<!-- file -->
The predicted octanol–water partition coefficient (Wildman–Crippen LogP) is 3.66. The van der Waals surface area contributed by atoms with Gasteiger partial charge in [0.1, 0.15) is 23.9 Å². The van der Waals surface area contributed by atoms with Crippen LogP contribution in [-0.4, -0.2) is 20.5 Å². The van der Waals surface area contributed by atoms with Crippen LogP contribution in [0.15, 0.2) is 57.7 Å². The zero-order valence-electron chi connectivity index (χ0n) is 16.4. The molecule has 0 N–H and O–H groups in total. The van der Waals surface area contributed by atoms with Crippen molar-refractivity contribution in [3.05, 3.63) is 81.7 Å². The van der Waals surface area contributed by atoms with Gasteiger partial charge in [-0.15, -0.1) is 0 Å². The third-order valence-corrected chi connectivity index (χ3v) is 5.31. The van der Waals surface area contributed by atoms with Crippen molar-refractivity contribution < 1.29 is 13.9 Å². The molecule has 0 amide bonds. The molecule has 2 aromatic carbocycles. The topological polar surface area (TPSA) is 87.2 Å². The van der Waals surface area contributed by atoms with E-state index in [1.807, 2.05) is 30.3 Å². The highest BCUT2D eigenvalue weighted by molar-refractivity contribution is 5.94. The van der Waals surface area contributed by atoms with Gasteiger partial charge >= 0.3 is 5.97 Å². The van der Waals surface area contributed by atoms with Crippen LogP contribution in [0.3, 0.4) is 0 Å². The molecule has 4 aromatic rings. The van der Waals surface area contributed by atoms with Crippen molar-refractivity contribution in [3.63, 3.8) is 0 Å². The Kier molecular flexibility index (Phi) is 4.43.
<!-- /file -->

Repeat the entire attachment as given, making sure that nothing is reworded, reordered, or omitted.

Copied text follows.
The predicted octanol–water partition coefficient (Wildman–Crippen LogP) is 3.66. The van der Waals surface area contributed by atoms with Gasteiger partial charge in [0.1, 0.15) is 23.9 Å². The van der Waals surface area contributed by atoms with Crippen LogP contribution in [-0.4, -0.2) is 20.5 Å². The van der Waals surface area contributed by atoms with Crippen LogP contribution in [0.15, 0.2) is 57.7 Å². The zero-order valence-electron chi connectivity index (χ0n) is 16.4. The molecule has 0 N–H and O–H groups in total. The van der Waals surface area contributed by atoms with Crippen molar-refractivity contribution in [3.05, 3.63) is 81.7 Å². The van der Waals surface area contributed by atoms with Gasteiger partial charge in [-0.15, -0.1) is 0 Å². The third-order valence-corrected chi connectivity index (χ3v) is 5.31. The van der Waals surface area contributed by atoms with Crippen molar-refractivity contribution < 1.29 is 13.9 Å². The molecule has 0 amide bonds. The molecule has 2 aromatic carbocycles. The topological polar surface area (TPSA) is 87.2 Å². The van der Waals surface area contributed by atoms with E-state index in [1.807, 2.05) is 30.3 Å². The highest BCUT2D eigenvalue weighted by molar-refractivity contribution is 5.94. The van der Waals surface area contributed by atoms with Gasteiger partial charge >= 0.3 is 5.97 Å². The van der Waals surface area contributed by atoms with Crippen LogP contribution in [0.3, 0.4) is 0 Å². The molecule has 4 aromatic rings. The van der Waals surface area contributed by atoms with Crippen molar-refractivity contribution in [3.63, 3.8) is 0 Å². The Kier molecular flexibility index (Phi) is 4.43.